South Africa's new president is a loyalist and an intellectual who can help heal his party's wounds and bears only a faint whiff of scandal.
Caretaker Motlanthe takes helm
JOHANNESBURG // At the end of Thabo Mbeki's speech to the ANC congress last year, a pondering, seemingly interminable discourse that went on for more than 2½ hours, Kgalema Motlanthe walked up to the podium and raised his fist. At the time, Mr Motlanthe was the ANC secretary general, having been elected to the post as an ally of Mr Mbeki five years previously.
"Viva the ANC! Viva!" he cried, to be met with cheers and applause. "Viva comrade President Thabo Mbeki! Viva!" he pronounced, triggering scattered shouts and subdued, polite approval. "Viva comrade Deputy President Jacob Zuma! Viva!" he offered, and the hall erupted into chanting, singing and whistling for the man who was challenging Mr Mbeki for the party leadership. It was a simple and brutally effective political execution. From that moment on, no one could have any doubt about the result of the party election due a few days later.
Now Mr Zuma has overseen the ousting of Mr Mbeki as the national president, in a first for South Africa and an assertion of the party's dominance over the government. But it is Mr Motlanthe, elected as the African National Congress's deputy leader at the same time in Polokwane, who parliament will vote in as president today. With the cloud of corruption allegations still hanging over Mr Zuma, despite the dismissal of formal charges by a judge who implied Mr Mbeki had interfered in the prosecution, and the ANC keen to see its leader enter the Union Buildings with a popular mandate, Mr Motlanthe is being installed as a stop gap measure ahead of elections next year.
South Africa's new president is being put into the position largely because he is a party loyalist. Mr Motlanthe, 59, was born in Alexandra, a township in northern Johannesburg, and as a schoolboy was attracted to Steve Biko's Black Consciousness Movement. He has impeccable struggle credentials, a prerequisite to advancement in the ANC. In his 20s, while he was working for Johannesburg City Council, he joined Umkhonto we Sizwe, the organisation's armed wing. At first his unit concentrated on finding more recruits for military training, but then switched to sabotage activities and smuggling cadres into and out of Swaziland.
In April 1976, two months before the eruption of the Soweto Uprising, he was arrested for furthering the aims of the ANC, which was then banned as a terrorist organisation. He was held in custody before his trial the next year, when he was convicted and sentenced to 10 years in prison, finding himself jailed on Robben Island alongside Nelson Mandela and Walter Sisulu. When he was released he joined the national union of mineworkers, beginning his ascent through the ranks as a strike organiser, and rising to become secretary general in 1992. Five years later he moved across to take the same post in the ANC - his predecessor in both cases being Cyril Ramaphosa, a highly respected figure who is now a billionaire businessman.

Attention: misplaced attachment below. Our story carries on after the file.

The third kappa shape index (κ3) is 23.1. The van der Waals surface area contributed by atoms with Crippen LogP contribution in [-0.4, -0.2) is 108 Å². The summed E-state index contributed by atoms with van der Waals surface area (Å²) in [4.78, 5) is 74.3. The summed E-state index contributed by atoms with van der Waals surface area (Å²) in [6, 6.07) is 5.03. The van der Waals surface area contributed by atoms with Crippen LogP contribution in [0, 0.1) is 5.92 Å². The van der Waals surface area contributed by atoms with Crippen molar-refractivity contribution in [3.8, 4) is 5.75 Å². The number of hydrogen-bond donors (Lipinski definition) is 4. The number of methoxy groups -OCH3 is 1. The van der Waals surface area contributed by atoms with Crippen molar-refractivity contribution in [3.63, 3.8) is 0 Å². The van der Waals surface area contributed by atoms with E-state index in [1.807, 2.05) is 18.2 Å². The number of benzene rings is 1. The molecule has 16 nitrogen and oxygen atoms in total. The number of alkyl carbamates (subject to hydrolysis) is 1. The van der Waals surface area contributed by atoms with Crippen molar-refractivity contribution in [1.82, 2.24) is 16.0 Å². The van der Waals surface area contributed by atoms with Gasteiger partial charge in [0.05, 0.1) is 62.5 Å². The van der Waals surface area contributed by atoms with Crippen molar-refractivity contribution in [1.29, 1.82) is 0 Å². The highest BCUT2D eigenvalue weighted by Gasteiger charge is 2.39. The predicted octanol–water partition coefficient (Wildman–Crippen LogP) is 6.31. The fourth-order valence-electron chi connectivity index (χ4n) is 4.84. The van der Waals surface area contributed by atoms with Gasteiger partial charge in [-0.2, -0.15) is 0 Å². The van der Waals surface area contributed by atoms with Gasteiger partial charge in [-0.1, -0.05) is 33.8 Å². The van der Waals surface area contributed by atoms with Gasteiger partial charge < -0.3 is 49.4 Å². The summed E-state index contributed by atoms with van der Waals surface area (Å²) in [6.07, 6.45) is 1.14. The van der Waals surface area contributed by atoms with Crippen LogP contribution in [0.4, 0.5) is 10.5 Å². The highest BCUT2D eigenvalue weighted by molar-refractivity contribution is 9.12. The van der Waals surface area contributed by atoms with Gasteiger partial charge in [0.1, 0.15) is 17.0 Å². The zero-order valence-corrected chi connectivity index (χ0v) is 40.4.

A jazz lover and football fanatic - as an aside in Polokwane, he said he would rather coach Bafana Bafana, South Africa's abysmally underperforming football team, than be president - he has successfully maintained his privacy. (His biography page on the ANC website shows only a photograph and a collection of speeches this year). Seen as a Left-leaning intellectual, his trade union background holds him in good stead among Mr Zuma's more radical allies, and his elder status - he is known as Mkhulu, or grandfather in Zulu - is allied to a non-confrontational, soft-spoken, conciliatory and even dull style. He portrays himself as a servant of the party, hence his role in Polokwane, but he is also a figure who is prepared to defend what he sees as the organisation's moral standing.
Eight years ago, he was one of the first people to condemn the beginnings of graft. "We believe South Africa will never be able to overcome corruption unless the ANC itself is incorruptible." And this year he criticised Julius Malema, leader of the ANC Youth League, as "irresponsible" for declaring that he was prepared to "kill for Zuma". It was a rare voice of reason in the fighting that has engulfed the party in the struggle between Mr Mbeki and Mr Zuma, and Mr Motlanthe was once touted as a possible compromise candidate between the two - despite his standing in the Zuma group, he was also on Mr Mbeki's slate of candidates in Polokwane.
But Mr Motlanthe has not been entirely able to avoid scandal. He was alleged to have been involved when claims were made that the ANC benefitted from the oil-for-food scandal in Saddam Hussein's Iraq, and he has connections to Pamodzi, a company that became embroiled in controversy when it emerged that the state-owned Land Bank, set up to help farmers, had loaned it more than US$100 million (Dh367m). The firm denies any wrongdoing.
Nonetheless Helen Zille, leader of the opposition Democratic Alliance, described his nomination for the presidency as "the best case scenario under the circumstances". "Motlanthe is perhaps the most reasonable of all the politicians in the Zuma camp," she said. But she added: "The challenge for Minister Motlanthe is to rise above the ruling party's internal power play and govern in the best interests of the people of South Africa between now and the next election."
She is right. But Mr Motlanthe is one of the best-placed people in the ANC to try to heal the party's self- inflicted wounds. firstname.lastname@example.org